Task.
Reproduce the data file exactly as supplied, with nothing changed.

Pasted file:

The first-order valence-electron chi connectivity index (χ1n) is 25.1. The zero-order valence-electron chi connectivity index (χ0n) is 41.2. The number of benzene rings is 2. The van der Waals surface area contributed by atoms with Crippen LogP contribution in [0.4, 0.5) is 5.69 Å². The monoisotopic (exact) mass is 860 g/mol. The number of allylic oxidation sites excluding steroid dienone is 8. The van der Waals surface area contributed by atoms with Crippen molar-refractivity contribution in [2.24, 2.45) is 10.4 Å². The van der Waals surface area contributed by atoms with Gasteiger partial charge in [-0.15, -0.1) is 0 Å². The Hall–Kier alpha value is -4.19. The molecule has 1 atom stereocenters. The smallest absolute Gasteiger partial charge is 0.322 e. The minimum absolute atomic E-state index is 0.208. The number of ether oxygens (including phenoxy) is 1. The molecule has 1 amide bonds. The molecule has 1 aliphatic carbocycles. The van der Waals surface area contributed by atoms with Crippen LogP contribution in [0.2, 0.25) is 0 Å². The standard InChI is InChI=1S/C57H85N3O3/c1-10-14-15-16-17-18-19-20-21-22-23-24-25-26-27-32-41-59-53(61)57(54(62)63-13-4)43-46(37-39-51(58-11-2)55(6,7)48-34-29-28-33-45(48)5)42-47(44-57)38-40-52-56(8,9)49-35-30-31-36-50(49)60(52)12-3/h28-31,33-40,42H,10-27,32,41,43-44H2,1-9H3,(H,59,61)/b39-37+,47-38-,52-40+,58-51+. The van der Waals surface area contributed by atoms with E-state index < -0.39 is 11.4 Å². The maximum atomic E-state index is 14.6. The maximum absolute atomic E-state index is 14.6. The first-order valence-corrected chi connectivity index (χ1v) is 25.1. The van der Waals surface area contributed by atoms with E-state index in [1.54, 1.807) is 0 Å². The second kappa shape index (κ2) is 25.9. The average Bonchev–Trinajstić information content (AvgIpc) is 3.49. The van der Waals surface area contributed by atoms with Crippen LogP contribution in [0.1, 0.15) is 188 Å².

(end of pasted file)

The first-order valence-electron chi connectivity index (χ1n) is 25.1. The zero-order valence-electron chi connectivity index (χ0n) is 41.2. The number of benzene rings is 2. The van der Waals surface area contributed by atoms with Crippen LogP contribution in [0.4, 0.5) is 5.69 Å². The monoisotopic (exact) mass is 860 g/mol. The number of allylic oxidation sites excluding steroid dienone is 8. The van der Waals surface area contributed by atoms with Crippen molar-refractivity contribution in [2.24, 2.45) is 10.4 Å². The van der Waals surface area contributed by atoms with Gasteiger partial charge in [-0.15, -0.1) is 0 Å². The Hall–Kier alpha value is -4.19. The molecule has 1 atom stereocenters. The smallest absolute Gasteiger partial charge is 0.322 e. The minimum absolute atomic E-state index is 0.208. The number of ether oxygens (including phenoxy) is 1. The molecule has 1 amide bonds. The molecule has 1 aliphatic carbocycles. The van der Waals surface area contributed by atoms with Crippen LogP contribution in [0.2, 0.25) is 0 Å². The standard InChI is InChI=1S/C57H85N3O3/c1-10-14-15-16-17-18-19-20-21-22-23-24-25-26-27-32-41-59-53(61)57(54(62)63-13-4)43-46(37-39-51(58-11-2)55(6,7)48-34-29-28-33-45(48)5)42-47(44-57)38-40-52-56(8,9)49-35-30-31-36-50(49)60(52)12-3/h28-31,33-40,42H,10-27,32,41,43-44H2,1-9H3,(H,59,61)/b39-37+,47-38-,52-40+,58-51+. The van der Waals surface area contributed by atoms with E-state index < -0.39 is 11.4 Å². The maximum atomic E-state index is 14.6. The maximum absolute atomic E-state index is 14.6. The first-order valence-corrected chi connectivity index (χ1v) is 25.1. The van der Waals surface area contributed by atoms with E-state index in [1.54, 1.807) is 0 Å². The second kappa shape index (κ2) is 25.9. The average Bonchev–Trinajstić information content (AvgIpc) is 3.49. The van der Waals surface area contributed by atoms with Crippen LogP contribution in [0.1, 0.15) is 188 Å².